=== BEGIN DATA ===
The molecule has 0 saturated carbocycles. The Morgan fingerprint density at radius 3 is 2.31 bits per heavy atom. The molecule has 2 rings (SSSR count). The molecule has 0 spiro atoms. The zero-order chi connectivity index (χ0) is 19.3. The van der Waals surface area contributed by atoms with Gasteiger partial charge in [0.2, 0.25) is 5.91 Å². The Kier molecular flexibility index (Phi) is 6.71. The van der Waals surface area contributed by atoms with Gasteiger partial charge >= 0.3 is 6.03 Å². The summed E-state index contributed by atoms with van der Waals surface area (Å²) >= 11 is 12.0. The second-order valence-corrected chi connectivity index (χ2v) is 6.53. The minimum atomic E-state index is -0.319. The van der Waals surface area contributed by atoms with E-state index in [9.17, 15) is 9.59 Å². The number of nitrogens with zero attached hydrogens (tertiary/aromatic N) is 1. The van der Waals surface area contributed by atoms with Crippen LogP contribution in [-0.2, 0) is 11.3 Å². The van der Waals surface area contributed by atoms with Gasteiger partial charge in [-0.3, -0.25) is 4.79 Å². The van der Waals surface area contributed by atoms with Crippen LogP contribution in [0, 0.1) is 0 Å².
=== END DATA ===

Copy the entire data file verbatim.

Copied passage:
The molecule has 0 saturated carbocycles. The Morgan fingerprint density at radius 3 is 2.31 bits per heavy atom. The molecule has 2 rings (SSSR count). The molecule has 0 spiro atoms. The zero-order chi connectivity index (χ0) is 19.3. The van der Waals surface area contributed by atoms with Gasteiger partial charge in [0.2, 0.25) is 5.91 Å². The Kier molecular flexibility index (Phi) is 6.71. The van der Waals surface area contributed by atoms with Gasteiger partial charge >= 0.3 is 6.03 Å². The summed E-state index contributed by atoms with van der Waals surface area (Å²) >= 11 is 12.0. The second-order valence-corrected chi connectivity index (χ2v) is 6.53. The minimum atomic E-state index is -0.319. The van der Waals surface area contributed by atoms with E-state index in [9.17, 15) is 9.59 Å². The number of nitrogens with zero attached hydrogens (tertiary/aromatic N) is 1. The van der Waals surface area contributed by atoms with Crippen LogP contribution in [-0.2, 0) is 11.3 Å². The van der Waals surface area contributed by atoms with Gasteiger partial charge in [-0.3, -0.25) is 4.79 Å². The van der Waals surface area contributed by atoms with Crippen LogP contribution in [0, 0.1) is 0 Å².